Should the runner manage to get past the first 52 weeks of running without an overuse injury, often the result of too much (mileage/intensity), too soon (increase), or too wrong (shoe, terrain, surface) they can begin the segue from five-kilometer to ten-kilometer racing. A comfortable and conservative transition can take up to another 52 weeks - a little more here, a little less there. Remember this is just a "run" of the numbers and some of my preferences. The long run for the 10K runner could range from 60-to-70 minutes, with two track workouts of 60 minutes each week. The other runs vary from 55-to-60 minutes.

However, this is where the first "wrinkle" to the plan occurs, a tip of the hat to longer-distance training plans. The volume of every fourth training week is cut back to 65% across the board.

The progression to half-marathon would take another year...up to the third year of injury-free training. The long run during the first six months or so ranges from 60-to-80 minutes, increases to a little over 90 minutes on average for eight weeks, and up to two hours over another 12-week period. Again the volume of every fourth training week is 65 percent of the previous three-week period. Volume, two weeks out from a race, also drops by one-third each week.

The first ten weeks of the fourth year, transitioning from half-marathon to marathon, spends 60-to-90 minutes on the weekly long run during the first ten weeks. The long run ranges from 90-to-120 minutes for 9 weeks, then jumps to 120-to-160min for the 30 week period preparing for a target marathon. There's still two 90-minute speed workouts and 60-to-90 minute "non-speed, non-long" days during the weeks. Once again the volume drops to 65 percent every fourth week, and a two-week, 33-percent pre-event taper.

When it comes to marathon training, and less frequently so when talking about half marathons, the question is not really "How much distance?" but "How much time on the feet?" Naturally, not all training runs, even the ones where the effort is supposed to be at a certain level, are at the same intensity for every run. Many exercise specialists and coaches have all come to the conclusion there is a point of diminishing returns when it comes to the longest distance run, that being 2.5 hours. Many runners feel this compulsion to rehearse the entire marathon distance in training, it is possible to prepare the body for the (additional!) stressors which come beyond 2.5 hours. This is done by running several long runs which approach the 2.5 hour mark (the plan I used as an example had three runs at 2.5 hours).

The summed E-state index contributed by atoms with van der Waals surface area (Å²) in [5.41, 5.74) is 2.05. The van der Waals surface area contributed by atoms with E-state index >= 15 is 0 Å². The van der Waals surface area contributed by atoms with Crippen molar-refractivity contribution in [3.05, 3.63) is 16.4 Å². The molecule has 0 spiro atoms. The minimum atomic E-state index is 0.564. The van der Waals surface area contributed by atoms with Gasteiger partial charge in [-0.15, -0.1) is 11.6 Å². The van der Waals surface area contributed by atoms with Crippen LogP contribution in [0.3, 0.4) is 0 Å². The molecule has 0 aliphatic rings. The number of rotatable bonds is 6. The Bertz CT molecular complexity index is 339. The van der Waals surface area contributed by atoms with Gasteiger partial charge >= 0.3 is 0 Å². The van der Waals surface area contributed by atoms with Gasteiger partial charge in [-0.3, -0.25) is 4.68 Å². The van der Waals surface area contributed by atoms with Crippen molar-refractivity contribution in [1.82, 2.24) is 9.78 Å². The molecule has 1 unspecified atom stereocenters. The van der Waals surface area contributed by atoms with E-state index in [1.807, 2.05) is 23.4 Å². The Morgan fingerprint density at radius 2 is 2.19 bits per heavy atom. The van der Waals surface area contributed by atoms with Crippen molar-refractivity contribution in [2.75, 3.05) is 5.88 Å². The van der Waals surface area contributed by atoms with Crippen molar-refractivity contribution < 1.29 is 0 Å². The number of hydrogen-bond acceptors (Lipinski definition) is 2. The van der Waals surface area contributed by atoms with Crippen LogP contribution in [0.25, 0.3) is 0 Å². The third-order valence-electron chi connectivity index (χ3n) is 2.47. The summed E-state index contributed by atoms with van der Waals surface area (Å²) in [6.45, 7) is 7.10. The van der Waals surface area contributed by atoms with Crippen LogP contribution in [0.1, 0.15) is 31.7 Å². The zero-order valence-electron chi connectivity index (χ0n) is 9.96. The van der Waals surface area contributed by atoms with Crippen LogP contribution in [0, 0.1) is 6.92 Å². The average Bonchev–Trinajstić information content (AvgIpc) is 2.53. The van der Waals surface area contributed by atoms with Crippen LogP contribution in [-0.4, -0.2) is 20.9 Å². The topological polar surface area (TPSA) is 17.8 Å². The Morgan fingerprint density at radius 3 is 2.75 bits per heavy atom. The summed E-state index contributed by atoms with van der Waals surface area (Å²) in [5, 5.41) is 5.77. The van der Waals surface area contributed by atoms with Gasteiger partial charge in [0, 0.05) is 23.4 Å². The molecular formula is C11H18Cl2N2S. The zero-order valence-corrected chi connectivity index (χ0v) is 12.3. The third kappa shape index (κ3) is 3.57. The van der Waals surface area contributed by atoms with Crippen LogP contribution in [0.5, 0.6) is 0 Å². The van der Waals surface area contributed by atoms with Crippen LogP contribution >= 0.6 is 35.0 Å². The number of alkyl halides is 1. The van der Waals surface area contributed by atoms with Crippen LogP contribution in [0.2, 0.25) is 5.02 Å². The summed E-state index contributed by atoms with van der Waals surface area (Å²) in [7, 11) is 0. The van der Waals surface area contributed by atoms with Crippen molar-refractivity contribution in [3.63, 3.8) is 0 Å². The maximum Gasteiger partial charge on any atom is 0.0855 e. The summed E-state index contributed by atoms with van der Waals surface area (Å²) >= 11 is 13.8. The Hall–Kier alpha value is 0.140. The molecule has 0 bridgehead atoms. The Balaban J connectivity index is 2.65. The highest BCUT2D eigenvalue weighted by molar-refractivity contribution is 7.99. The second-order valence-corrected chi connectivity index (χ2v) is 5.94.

Why 2.5 hours? Outside of the physiological "tipping-point" after 2.5 hours, marathon training is best described as an exercise in selfishness. Once again, if we look at the assumption of a long run at 20-25% of the weekly training volume, 2.5 hours of running is the 20% point of a training week which encompasses 12 hours, or a 25% point of a 10-hour week. Most family members - especially if they are not runners - might be able to tolerate a couple of months worth of early Sunday mornings (2-to-2.5 hours' worth) without the training marathoner. Some plans would fill the Sundays with anywhere from 2.5 hours to 4.5 hours(!) of training. Looking at some of those plans (published in Noakes' book, "Lore of Running"), I personally would rather be a happy half-marathoner than a miserable marathoner.

So, the best marathon plan is the one which aligns best with the individual athlete's unique physical capabilities (strength, recovery), their lifestyle (time to train) and support structure (family).

15 Miles-A-Week to 26.2 In A Day: Time, Or Distance?

This is the fourth part of a response to a question I received in my personal e-mail from a reader:

"I have a question regarding your 10% increase every three weeks. How would this work if I were training for a marathon? Would I have to do a 20 mile run five times a week? I'm sure that can't be good for your legs. Do you have another training schedule that you recommend for marathons? Like your friend in the article I have also had IT band problems, which I believe was due to increasing my mileage too fast when training for my second marathon. Thanks for any help you can offer."

In my humble opinion, it takes right on the verge of four years of consistent, (preferably) injury-free training to go from couch-to-marathon. When it comes to the "marathon puzzle," every athlete is an experiment of one.

I'm certain some smart physiologists have researched and recommended minimum training mileage requirements for each racing distance. Old training logs of mine show workouts when my coach would purposefully ease back my efforts; he knew I was more effective at a slightly lower training volume once I reached racing fitness. Timothy Noakes' 14 Laws of Training, from his seminal work "Lore of Running," recommends runners figure out the minimum amount of training necessary to achieve optimal race performances...and follow it when developing a plan.